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Health Policy Plan. 2017 Oct 1;32(8):1220-1228. doi: 10.1093/heapol/czx081.

Unpacking the enabling factors for hand, cord and birth-surface hygiene in Zanzibar maternity units.

Author information

Department of Infectious Disease Epidemiology, The London School of Hygiene and Tropical Medicine, Keppel Street, WC1E 7HT, London.
The Soapbox Collaborative, Keppel Street, WC1E 7HT, London.
Public Health Laboratory - Ivo de Carneri, PO Box 122 Wawi, Chake Chake, Pemba, Zanzibar, Tanzania.
Centre for Actuarial Research, University of Cape Town, Private Bag, Rondebosch 7701, South Africa.
CSK Research Solutions, Sinza B, Mori Street, Dar Es Salaam, Tanzania.
The Ministry of Health of the Revolutionary Government of Zanzibar, Maternal and Child Health Office, Ministry of Health Zanzibar, PO Box 236, Zanzibar, Tanzania.
WaterAid, 27 Cranbrook Drive, Maidenhead, Berkshire.
The University of Sheffield, 2 Sudan Avenue, Brackley, Northamptonshire NN13?6LE, UK.
WaterAid, PO Box 33579, Dar Es Salaam, Tanzania.
WaterAid, 47-49 Durham Street, London SE11?5JD, UK.


Recent national surveys in The United Republic of Tanzania have revealed poor standards of hygiene at birth in facilities. As more women opt for institutional delivery, improving basic hygiene becomes an essential part of preventative strategies for reducing puerperal and newborn sepsis. Our collaborative research in Zanzibar provides an in-depth picture of the state of hygiene on maternity wards to inform action. Hygiene was assessed in 2014 across all 37 facilities with a maternity unit in Zanzibar. We used a mixed methods approach, including structured and semi-structured interviews, and environmental microbiology. Data were analysed according to the WHO 'cleans' framework, focusing on the fundamental practices for prevention of newborn and maternal sepsis. For each 'clean' we explored the following enabling factors: knowledge, infrastructure (including equipment), staffing levels and policies. Composite indices were constructed for the enabling factors of the 'cleans' from the quantitative data: clean hands, cord cutting, and birth surface. Results from the qualitative tools were used to complement this information.Only 49% of facilities had the 'infrastructural' requirements to enable 'clean hands', with the availability of constant running water particularly lacking. Less than half (46%) of facilities met the 'knowledge' requirements for ensuring a 'clean delivery surface'; six out of seven facilities had birthing surfaces that tested positive for multiple potential pathogens. Almost two thirds of facilities met the 'infrastructure (equipment) requirement' for 'clean cord'; however, disposable cord clamps being frequently out of stock, often resulted in the use of non-sterile thread made of fabric. This mixed methods approach, and the analytical framework based on the WHO 'cleans' and the enabling factors, yielded practical information of direct relevance to action at local and ministerial levels. The same approach could be applied to collect and analyse data on infection prevention from maternity units in other contexts.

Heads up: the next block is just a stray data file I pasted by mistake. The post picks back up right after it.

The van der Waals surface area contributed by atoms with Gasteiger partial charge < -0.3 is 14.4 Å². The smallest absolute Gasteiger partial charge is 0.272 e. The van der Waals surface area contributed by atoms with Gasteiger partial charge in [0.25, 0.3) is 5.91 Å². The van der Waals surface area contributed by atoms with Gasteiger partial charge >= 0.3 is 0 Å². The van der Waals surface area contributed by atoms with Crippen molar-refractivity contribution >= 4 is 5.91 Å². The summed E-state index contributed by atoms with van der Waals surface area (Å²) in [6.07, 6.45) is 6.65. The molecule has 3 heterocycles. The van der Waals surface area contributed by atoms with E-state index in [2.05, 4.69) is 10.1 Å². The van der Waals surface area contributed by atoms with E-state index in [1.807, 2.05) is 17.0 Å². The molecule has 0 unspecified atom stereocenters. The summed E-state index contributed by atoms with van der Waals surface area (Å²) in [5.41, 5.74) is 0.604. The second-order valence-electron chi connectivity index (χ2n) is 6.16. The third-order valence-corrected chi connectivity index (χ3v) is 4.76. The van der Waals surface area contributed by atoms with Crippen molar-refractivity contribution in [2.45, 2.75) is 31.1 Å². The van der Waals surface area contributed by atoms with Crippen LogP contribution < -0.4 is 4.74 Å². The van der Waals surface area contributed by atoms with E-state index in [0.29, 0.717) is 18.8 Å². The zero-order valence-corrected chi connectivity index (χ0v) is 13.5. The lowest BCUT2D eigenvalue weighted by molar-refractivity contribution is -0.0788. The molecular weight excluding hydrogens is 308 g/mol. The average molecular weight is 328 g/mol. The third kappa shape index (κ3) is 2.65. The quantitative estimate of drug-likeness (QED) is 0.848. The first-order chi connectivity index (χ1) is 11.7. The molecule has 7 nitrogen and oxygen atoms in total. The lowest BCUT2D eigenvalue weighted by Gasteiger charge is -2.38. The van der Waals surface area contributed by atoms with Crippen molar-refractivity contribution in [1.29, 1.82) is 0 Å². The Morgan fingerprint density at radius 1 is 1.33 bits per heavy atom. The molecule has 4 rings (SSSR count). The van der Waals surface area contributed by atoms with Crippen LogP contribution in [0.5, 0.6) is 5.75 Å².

Maternal and child health; health behaviour; health care; prevention; water

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